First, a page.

In the days since Microsoft launched the Surface Pro 3, there has, unsurprisingly, been a variety of mixed opinions. While many thoughtful and important points are brought up in articles from Ben Thompson and Tim Bajarin, I’d like to offer an alternative viewpoint defending the Surface’s existence and strategy.
Let me make a few points. Knowing what I know, having studied both the horizontal (modular) and vertical (integrated) business models, if I worked at Microsoft, I would be doing exactly what they are doing with the Surface line of products. I favor integrated models because it allows you to control your own destiny. However, it is also very hard and extremely risky. This is why there is only one modern day company succeeding at it — Apple.
I also recognize the tension the Surface products create with Microsoft’s partners. I have regular discussions with all of Microsoft’s PC partners and I empathize with their position and concerns regarding the competitive threat. Unlike Apple, Microsoft is tiptoeing towards an integrated model but still depends heavily on the support of their hardware OEMs. Microsoft and Google are in the same boat to a degree.
However, since I don’t work at Microsoft and I understand the tension Surface creates with partners, how then should we think about the Surface and the strategy of Microsoft behind it? I propose we think of the role and goals of the Surface products similar to why Google choses a partner to make their Nexus line of products.
The Nexus line of products exists, not to sell in volume, but to advance Android. Google makes specific and strategic hardware decisions they feel best showcase the latest software enhancements of Android. The target for Nexus phones and tablets is not consumers but developers. Google hopes its most enthusiastic developers get their hands on the Nexus and start creating new software experiences and utilizing new hardware features to advance Android.
I view Microsoft’s efforts with Surface in this vein. Whether Microsoft does or not is the question. However, this is how they should develop this hardware strategy. Several moves on their part make me think they do view Surface in this light to some degree.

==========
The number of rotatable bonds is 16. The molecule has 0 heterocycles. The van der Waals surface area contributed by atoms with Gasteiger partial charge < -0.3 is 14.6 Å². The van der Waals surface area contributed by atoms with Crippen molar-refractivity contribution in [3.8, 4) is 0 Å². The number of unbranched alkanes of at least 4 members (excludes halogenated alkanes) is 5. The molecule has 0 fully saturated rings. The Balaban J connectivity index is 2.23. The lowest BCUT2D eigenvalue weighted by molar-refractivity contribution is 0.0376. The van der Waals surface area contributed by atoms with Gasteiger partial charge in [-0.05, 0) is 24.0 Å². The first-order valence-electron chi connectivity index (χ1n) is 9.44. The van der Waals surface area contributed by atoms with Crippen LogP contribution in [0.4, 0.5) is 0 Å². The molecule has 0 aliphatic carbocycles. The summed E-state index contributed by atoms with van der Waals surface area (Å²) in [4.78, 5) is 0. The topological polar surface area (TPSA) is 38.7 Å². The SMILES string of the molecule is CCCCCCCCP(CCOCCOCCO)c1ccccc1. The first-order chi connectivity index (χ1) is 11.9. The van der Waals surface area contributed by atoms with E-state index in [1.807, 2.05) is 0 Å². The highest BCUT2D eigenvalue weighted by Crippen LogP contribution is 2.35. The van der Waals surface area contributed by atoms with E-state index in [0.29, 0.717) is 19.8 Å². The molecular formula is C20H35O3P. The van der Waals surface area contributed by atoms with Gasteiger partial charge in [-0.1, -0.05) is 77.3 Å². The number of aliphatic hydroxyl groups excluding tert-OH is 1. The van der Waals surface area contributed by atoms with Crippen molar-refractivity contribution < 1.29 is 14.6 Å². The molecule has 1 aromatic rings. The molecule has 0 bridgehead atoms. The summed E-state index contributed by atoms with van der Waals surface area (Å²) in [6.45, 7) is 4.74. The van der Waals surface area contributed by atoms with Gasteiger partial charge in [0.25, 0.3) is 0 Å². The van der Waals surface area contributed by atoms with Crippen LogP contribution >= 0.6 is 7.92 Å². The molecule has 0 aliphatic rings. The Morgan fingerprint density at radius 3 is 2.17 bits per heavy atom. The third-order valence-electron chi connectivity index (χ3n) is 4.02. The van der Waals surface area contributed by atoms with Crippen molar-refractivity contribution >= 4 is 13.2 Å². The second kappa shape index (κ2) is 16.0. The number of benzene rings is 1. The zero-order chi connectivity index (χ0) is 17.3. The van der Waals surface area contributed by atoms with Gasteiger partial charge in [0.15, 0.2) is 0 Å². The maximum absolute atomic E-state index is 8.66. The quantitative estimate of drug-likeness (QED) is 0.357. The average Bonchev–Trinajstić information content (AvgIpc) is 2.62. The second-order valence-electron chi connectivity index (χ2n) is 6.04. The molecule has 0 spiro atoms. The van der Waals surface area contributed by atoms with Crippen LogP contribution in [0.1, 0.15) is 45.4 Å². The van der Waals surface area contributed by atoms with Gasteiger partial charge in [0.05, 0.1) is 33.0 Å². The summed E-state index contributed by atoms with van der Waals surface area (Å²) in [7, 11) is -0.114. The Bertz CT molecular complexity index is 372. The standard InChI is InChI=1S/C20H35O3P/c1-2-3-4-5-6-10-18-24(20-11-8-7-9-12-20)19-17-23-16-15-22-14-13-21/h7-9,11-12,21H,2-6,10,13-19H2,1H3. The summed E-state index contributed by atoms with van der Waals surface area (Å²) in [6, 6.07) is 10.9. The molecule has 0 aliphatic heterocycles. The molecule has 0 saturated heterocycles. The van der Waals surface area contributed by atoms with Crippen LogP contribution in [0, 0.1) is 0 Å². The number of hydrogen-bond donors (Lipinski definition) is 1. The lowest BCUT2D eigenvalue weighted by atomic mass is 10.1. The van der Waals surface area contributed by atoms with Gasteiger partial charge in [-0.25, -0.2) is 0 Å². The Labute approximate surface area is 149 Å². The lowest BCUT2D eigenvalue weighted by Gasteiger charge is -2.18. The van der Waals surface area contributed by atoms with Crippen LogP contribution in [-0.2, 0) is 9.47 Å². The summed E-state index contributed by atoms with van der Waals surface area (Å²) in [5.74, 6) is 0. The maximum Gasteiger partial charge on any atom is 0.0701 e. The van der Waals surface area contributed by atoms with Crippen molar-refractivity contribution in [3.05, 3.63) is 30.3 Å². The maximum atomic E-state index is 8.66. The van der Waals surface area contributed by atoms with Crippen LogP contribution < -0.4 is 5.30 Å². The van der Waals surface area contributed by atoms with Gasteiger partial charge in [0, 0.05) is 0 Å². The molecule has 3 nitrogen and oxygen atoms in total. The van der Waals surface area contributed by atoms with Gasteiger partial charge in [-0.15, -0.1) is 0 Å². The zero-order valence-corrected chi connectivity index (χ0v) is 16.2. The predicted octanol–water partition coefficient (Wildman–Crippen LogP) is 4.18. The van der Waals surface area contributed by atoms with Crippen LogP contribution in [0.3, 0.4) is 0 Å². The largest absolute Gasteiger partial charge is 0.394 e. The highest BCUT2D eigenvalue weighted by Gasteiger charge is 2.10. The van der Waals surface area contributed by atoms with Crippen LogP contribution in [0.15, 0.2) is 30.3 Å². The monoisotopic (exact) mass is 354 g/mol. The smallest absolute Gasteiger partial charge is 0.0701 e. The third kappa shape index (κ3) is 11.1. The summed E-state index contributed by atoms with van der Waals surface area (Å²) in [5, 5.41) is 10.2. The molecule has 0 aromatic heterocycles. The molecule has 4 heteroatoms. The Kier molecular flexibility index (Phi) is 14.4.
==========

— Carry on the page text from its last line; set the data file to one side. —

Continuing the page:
They have priced themselves out of the mainstream, on purpose it seems. Like Google’s Nexus line of products, Microsoft does not sell many Surfaces in volume. Surface appears to have “showcase” hardware technology. The first had an optically bonded screen, the Surface Pro 3 has showcase Intel Core silicon that allowed the thinnest Intel Core product built. I view these features as staples to be used as a reference for other hardware companies to show what can be done with Windows 8. The Surface, in my mind, is a reference design to showcase Windows 8. The fact Microsoft commercialized it is what rubs partners the wrong way. But I’d argue it makes sense if you want your most loyal enthusiasts to help you advance the platform. You have to get your showcase reference design not just in front of your partners but in front of your developers. This is what I feel Microsoft is getting at with Surface. ((While this is plan A, it also sets them up for a plan B, in case their partners face unsurmountable challenges (i.e Acer). By gaining valuable learnings by building hardware themselves, plan B puts them in a position to take more matters into their own hands should it ever become necessary.))
Yes, they can limit distribution even more (like online only) so to be certain they aren’t competing for customers. Yes, they should probably stop trying to market it to mainstream consumers because that is a pipe dream and a waste of money. But they should focus on getting the Surface into the hands of those who can help them advance the Windows platform. For better or worse, the Surface is Microsoft’s vision for Windows 8. It should serve as the showcase to advance the platform. Therefore, the benchmark by which we should judge the success or failure of Surface is whether or not Windows is advanced as a platform. This we will not know for many years to come.